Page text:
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News & Features » October 2015 » “Trouble on the East Side” by Howard Gimple

“Trouble on the East Side” by Howard Gimple

Mondays Are Murder features brand-new noir fiction modeled after our award-winning Noir Series. Each story is an original one, and each takes place in a distinct location. Our web model for the series has one more restraint: a 750-word limit. Sound like murder? It is. But so are Mondays.

This week, Howard Gimple gets political.

Trouble on the East Side
by Howard Gimple
New York City, NY

Brigid Quinlan clutched the corduroy sleeve of Russell Townsend’s blazer and sneered at the herd of journalists being restrained by two burly policemen. She smiled smugly as she and Townsend breezed past them. “Fuck you all,” she whispered under her breath.

“Excuse me, Miss Quinlan, did you say something?”

“I said, ‘Thank you, Lord,’ for giving me this opportunity.”

A handful of demonstrators held signs demanding the elimination of America’s nuclear arsenal. Next to them, a small cluster of onlookers gathered to get a glimpse of America’s latest media phenomenon.

Halfway down the block, a bicycle messenger straddled his bike. He wore a black teardrop helmet and wraparound goggles.

The object of everyone’s interest was the former Assistant Director of the U.S. Nuclear Command turned outspoken anti-nuclear crusader. Tall and gangly with a permanent ‘aw shucks’ expression and a nest of wavy orange hair, the Harvard-educated physicist from Augusta, Kentucky was charming, articulate, and controversial—in short, the answer to journalists’ prayers during a slow news season.

He had just climaxed a rousing speech in the United Nations’ General Assembly that received a thunderous ovation from everyone in the room. Everyone except the U.S. ambassador.

Before she began her interview, Brigid positioned Townsend so that the U.N. building would be the backdrop of the shot. She gave the thumbs-up sign to her cameraman.

“This is Brigid Quinlan at the U.N. with Russell Townsend. That was quite an ovation you just received from the General Assembly, Mr. Townsend. What do you plan to do for an encore?”

“It wasn’t me they were applauding, it was my message. Right now, there’s enough nuclear material in America’s silos to destroy every living thing on this planet five hundred times over, yet the United States is one of the few countries who refuse to sign a pledge to eliminate or even reduce its nuclear stockpile. In fact, Congress just earmarked sixty-five billion dollars to update it. Tomorrow I’m going to Washington, and if they won’t listen to me inside Congress, I’ll speak outside the Capitol every day until they do.”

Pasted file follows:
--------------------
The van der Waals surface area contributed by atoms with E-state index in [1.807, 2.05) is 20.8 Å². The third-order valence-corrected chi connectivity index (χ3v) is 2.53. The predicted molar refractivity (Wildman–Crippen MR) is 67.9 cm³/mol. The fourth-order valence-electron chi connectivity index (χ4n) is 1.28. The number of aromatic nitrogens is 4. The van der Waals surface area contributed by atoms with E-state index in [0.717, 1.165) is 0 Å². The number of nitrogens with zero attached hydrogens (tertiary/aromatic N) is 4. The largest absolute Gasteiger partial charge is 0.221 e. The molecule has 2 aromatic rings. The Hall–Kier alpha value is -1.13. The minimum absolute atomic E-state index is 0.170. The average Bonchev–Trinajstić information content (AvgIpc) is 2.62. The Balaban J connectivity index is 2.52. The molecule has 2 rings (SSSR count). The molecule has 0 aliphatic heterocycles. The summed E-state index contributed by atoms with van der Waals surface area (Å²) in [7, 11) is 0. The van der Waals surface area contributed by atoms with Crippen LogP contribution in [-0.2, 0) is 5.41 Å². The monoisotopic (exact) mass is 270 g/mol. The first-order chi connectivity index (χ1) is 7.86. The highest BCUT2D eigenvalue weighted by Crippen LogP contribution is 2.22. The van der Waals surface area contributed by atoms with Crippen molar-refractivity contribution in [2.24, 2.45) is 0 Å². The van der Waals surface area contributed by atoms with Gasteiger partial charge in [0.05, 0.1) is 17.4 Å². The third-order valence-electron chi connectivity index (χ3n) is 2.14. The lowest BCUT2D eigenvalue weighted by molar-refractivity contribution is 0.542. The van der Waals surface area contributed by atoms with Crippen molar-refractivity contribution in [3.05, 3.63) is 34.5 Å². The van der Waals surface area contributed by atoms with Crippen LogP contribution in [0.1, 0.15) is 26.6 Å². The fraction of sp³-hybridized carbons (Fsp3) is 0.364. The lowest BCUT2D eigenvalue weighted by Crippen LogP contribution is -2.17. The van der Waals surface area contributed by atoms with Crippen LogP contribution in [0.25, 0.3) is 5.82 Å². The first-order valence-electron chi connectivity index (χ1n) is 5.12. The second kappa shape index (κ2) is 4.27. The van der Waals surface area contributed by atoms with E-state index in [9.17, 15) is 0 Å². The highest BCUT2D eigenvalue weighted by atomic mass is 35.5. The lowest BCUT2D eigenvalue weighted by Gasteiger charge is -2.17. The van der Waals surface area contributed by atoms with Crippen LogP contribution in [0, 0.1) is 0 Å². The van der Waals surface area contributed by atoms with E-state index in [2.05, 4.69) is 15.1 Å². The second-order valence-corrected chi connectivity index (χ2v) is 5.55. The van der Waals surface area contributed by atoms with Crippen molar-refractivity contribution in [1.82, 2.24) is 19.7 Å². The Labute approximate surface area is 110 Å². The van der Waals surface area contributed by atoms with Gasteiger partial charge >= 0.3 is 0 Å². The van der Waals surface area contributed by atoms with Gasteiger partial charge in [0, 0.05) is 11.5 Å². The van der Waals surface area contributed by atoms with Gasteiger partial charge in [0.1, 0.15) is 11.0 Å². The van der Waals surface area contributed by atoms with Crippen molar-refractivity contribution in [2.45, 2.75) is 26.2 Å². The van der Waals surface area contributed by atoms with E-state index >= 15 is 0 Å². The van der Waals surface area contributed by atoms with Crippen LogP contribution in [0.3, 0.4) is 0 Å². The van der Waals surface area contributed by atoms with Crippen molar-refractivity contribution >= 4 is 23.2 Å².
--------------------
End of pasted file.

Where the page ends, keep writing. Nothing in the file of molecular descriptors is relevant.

The bike messenger swerved around the barricade and stopped in front of them, blocking the camera. Brigid turned off her mic, glared at him and screamed, “What the hell do you think you’re doing!”

The messenger produced a large silver-plated pistol. Gripping it in both hands, his legs astride the bike, he fired four shots in quick succession. Then a fifth rang out. Townsend fell. Then Brigid.

Women screamed. Men shouted. Children cried. Some people dropped to the ground. Others ran for cover. Several police officers drew their weapons but held fire—too many bystanders in the way.

The shooter dropped the gun on the sidewalk, wheeled his bike around, pedaled furiously down First Avenue, then headed west across Forty-Fourth Street. For the police, pursuit was not an option. They were stuck behind the hysterical, panic-stricken crowd.

The gunman weaved in and out of traffic, riding the wrong way down one-way streets, changing direction every few blocks until he was sure no one was following.

He stopped in front of a small office building on Fifth Avenue and Thirty-third Street, one of the few buildings in the area without security guards. He left his bike leaning against a “No Parking” sign, stepped through the revolving doors, and headed for the men’s room in the rear of the lobby. Locking himself in one of the stalls, he peeled off his bicycle jersey and tights, and put on the navy blue jogging suit and baseball cap that were in his backpack.

He headed toward Thirty-second Street, tossed the backpack into a dumpster, and walked west. The street was packed with people, many wearing tennis gear. The marquee of Madison Square Garden up ahead of him read, “Tournament Players Championship—Tennis’s Ultimate Test.”

Just before he got to the ticket booth, he slipped through a side exit and down two flights of stairs to a door marked “Players Entrance.” A beefy security guard stood in front of it, glaring at him menacingly.

“Hi, Lenny, how are you?”

“Oh, hello, Mr. Marks. You better hurry. They were looking for you a couple of minutes ago. It’s almost time for your match.”

“Trouble on the east side. My cab got stuck and I had to jog the last few blocks.” He fist bumped the guard and walked quickly into the locker room.


HOWARD GIMPLE recently left his position as senior writer for the Stony Brook University alumni magazine and website to pursue writing fiction full time. While at Stony Brook, he taught two freshman seminars: “Rock & Relevance,” about the political influence of ’60s rock ‘n’ roll, and “Filthy Shakespeare,” exploring the dramatic use of sexual puns and innuendos in the plays of William Shakespeare. Prior to that, he was a writer at Newsday and an advertising copywriter. Born in Flatbush, the heart of Brooklyn, Howard now lives on the north shore of Long Island with his wife Chris and his two goldendoodles, Brinkley and Mia.


Submissions for the Mondays Are Murder  series are currently closed. Please visit our submission page for detailed information.


Posted: Oct 21, 2015

Category: Original Fiction, Mondays Are Murder | Tags: , , , , , , ,